We’re celebrating the publication of the Bloomsbury Handbook to the Medical-Environmental Humanities with this adapted excerpt from the introduction, which explains why we need to bring the medical and environmental humanities into conversation with each other now more than ever.
Readers of the Bloomsbury Handbook to the Medical-Environmental Humanities may ask, “Why now? Given that there is already a substantial history of looking at the human mind and body in relation to the environment, why choose this moment to explicitly seek to bring the medical and environmental humanities into concert as a common framework for understanding human experience?” The answer may be both autobiographical and historical. To be brazenly self-revelatory, as aging scholars with aging family members, our sensitivity to our own physical conditions (from aching muscles to weakening eyes) and how these affect our engagement with the world have awakened us to the profound relevance of medicine to environmental thought and experience. We began discussing this project in 2019, prior to our awareness of what would become the most significant public health crisis of our lifetimes: the Covid-19 pandemic. Much of our work on this book has taken place during lockdown conditions in India, and while fastidiously wearing a mask and practicing social distancing in the United States. This introduction was drafted in Ürgüp, Turkey, during a national lockdown, while monitoring the rise and fall of new cases of infection and numbers of new deaths. At the time of this writing, more than 580,000 people have died from Covid in the United States, 270,000 in India.
In other words, we are now more acutely aware of the precarity of our own health and the mental strains of prolonged anxiety and social isolation than ever before in our lives. Our experience of the pandemic has driven home the inseparability of human health and environmental health, attaching a resounding exclamation mark to the importance of this project. During the early months of the pandemic, in 2020, Steven Hartman, Joni Adamson, Greta Gaard, and Serpil Oppermann coordinated a special cluster of articles offering environmental humanities responses to this unique public health crisis for the website Bifrostonline. In their introduction titled “Through the Portal of COVID-19: Visioning the Environmental Humanities as a Community of Purpose,” they cite David Quammen’s eloquent statement from his prescient book, Spillover (2011), on zoonotic disease: “In fact, there is no ‘natural world,’ it’s a bad and artificial phrase. There is only the world” (2020: 518).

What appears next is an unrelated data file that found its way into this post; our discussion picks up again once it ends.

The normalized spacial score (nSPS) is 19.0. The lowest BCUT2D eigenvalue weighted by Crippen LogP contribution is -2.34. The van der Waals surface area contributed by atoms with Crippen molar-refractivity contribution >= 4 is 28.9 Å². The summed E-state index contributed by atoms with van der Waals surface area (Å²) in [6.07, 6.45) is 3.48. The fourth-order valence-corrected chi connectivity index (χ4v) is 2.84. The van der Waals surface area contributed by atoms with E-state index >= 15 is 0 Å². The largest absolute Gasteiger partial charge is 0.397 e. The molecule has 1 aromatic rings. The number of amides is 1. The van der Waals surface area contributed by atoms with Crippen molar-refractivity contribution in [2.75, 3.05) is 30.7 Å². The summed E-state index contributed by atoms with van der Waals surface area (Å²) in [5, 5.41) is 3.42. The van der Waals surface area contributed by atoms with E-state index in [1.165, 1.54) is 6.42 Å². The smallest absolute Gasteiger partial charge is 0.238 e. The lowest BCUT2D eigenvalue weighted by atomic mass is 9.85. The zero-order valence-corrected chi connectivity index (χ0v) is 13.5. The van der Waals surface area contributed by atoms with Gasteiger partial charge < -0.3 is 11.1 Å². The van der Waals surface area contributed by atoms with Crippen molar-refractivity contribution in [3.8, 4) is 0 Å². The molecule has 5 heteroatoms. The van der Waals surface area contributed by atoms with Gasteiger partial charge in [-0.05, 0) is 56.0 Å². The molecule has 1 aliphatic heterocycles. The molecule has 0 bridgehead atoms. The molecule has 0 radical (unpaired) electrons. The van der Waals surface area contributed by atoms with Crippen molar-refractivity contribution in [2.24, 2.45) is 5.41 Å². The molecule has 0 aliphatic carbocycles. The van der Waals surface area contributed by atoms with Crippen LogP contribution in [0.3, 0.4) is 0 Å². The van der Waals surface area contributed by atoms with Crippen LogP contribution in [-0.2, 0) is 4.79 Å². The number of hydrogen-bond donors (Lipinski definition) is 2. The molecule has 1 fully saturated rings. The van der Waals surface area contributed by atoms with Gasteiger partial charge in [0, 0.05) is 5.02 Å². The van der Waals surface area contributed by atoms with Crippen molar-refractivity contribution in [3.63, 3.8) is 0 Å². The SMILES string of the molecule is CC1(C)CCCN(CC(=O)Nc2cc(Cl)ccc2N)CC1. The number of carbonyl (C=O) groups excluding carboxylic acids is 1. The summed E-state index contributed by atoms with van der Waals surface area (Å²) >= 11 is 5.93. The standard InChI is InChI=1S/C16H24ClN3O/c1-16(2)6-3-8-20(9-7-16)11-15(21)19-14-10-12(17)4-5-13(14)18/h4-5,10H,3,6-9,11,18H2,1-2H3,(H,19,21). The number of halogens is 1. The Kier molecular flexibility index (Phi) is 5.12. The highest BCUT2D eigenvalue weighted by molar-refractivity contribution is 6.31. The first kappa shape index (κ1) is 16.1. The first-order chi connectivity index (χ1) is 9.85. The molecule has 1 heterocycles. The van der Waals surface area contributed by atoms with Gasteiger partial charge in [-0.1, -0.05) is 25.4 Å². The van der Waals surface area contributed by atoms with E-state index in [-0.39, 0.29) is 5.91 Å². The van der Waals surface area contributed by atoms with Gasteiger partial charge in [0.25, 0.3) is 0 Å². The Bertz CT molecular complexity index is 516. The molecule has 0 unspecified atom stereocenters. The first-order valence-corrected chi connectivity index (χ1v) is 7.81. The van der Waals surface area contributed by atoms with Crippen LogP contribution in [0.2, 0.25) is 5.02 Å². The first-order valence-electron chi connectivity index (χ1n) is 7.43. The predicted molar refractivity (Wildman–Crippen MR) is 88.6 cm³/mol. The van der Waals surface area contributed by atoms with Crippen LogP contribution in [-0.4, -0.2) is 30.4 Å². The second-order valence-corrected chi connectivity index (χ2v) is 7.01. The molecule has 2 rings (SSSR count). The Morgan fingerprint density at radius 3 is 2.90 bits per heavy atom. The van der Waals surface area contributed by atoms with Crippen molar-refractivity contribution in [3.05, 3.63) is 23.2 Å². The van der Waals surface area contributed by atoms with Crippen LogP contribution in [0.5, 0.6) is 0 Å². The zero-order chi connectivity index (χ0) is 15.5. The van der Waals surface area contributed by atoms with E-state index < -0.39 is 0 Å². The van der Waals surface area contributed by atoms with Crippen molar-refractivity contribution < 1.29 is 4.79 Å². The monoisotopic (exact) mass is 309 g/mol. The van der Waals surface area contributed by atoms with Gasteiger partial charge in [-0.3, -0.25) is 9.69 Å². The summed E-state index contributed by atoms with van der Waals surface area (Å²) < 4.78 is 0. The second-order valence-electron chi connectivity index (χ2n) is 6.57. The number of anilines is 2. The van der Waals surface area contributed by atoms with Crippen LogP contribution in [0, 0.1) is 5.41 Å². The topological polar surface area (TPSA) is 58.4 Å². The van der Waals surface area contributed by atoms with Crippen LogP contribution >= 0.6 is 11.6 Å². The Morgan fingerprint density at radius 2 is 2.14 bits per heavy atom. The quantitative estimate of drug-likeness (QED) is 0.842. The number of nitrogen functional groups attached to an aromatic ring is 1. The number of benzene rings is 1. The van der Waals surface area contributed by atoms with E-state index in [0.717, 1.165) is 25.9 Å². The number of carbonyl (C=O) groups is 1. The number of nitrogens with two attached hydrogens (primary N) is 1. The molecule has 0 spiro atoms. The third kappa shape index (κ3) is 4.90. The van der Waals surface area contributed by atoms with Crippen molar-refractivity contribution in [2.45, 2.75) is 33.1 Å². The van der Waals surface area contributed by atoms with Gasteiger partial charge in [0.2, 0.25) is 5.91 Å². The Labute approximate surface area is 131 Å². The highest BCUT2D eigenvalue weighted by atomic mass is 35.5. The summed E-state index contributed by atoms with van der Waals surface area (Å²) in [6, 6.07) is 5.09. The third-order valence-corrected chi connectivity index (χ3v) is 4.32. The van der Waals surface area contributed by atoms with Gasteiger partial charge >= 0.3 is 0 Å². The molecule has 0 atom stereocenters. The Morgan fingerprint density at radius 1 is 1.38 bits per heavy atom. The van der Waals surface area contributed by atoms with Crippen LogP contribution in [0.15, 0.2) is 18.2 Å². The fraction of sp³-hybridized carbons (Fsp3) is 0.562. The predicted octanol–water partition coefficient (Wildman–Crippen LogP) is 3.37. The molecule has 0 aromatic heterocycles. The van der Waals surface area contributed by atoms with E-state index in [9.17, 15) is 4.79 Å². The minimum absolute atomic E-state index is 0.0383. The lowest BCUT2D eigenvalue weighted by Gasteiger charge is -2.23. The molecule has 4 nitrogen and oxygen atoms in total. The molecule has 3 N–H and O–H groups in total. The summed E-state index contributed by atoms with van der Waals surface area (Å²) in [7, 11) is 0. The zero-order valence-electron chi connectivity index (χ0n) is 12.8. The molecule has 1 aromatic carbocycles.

In fact, our experience of this dramatic and traumatic pandemic has driven home to us that there is no “human health” and “environmental health.” There is only health—and the absence of health. There is only precarity, experienced admittedly in variable degrees according to just and unjust social and economic systems, but an overarching and fundamental precarity that encompasses all of us, regardless of nationality and ethnicity and species. Obviously, we did not welcome the onset of the Covid pandemic as we worked on this book, but we quickly recognized that this public health crisis reinforced the urgency of yoking together scholarly traditions—the medical humanities and the environmental humanities—that had previously existed mostly in parallel but largely independent spaces. We anticipate that this will no longer be the case.
Scott Slovic is University Distinguished Professor of Environmental Humanities at the University of Idaho, USA, where has been teaching since 2012. He is founding president of the Association for the Study of Literature and Environment (ASLE) and since 1995 has edited ISLE: Interdisciplinary Studies in Literature and Environment for ASLE and Oxford University Press.
Swarnalatha Rangarajan is Professor of English at the Indian Institute of Technology Madras, India and founding editor of The Indian Journal of Ecocriticism. Previously, she was a Fulbright Pre-Doctoral Fellow at Harvard University and a Charles Wallace Fellow at Cambridge University.
Vidya Sarveswaran is Associate Professor at the Indian Institute of Technology Jodhpur, India. She was a Fulbright Scholar at the University of Nevada, Reno and a Rachel Carson Fellow at the University of Munich. She is also a documentary filmmaker.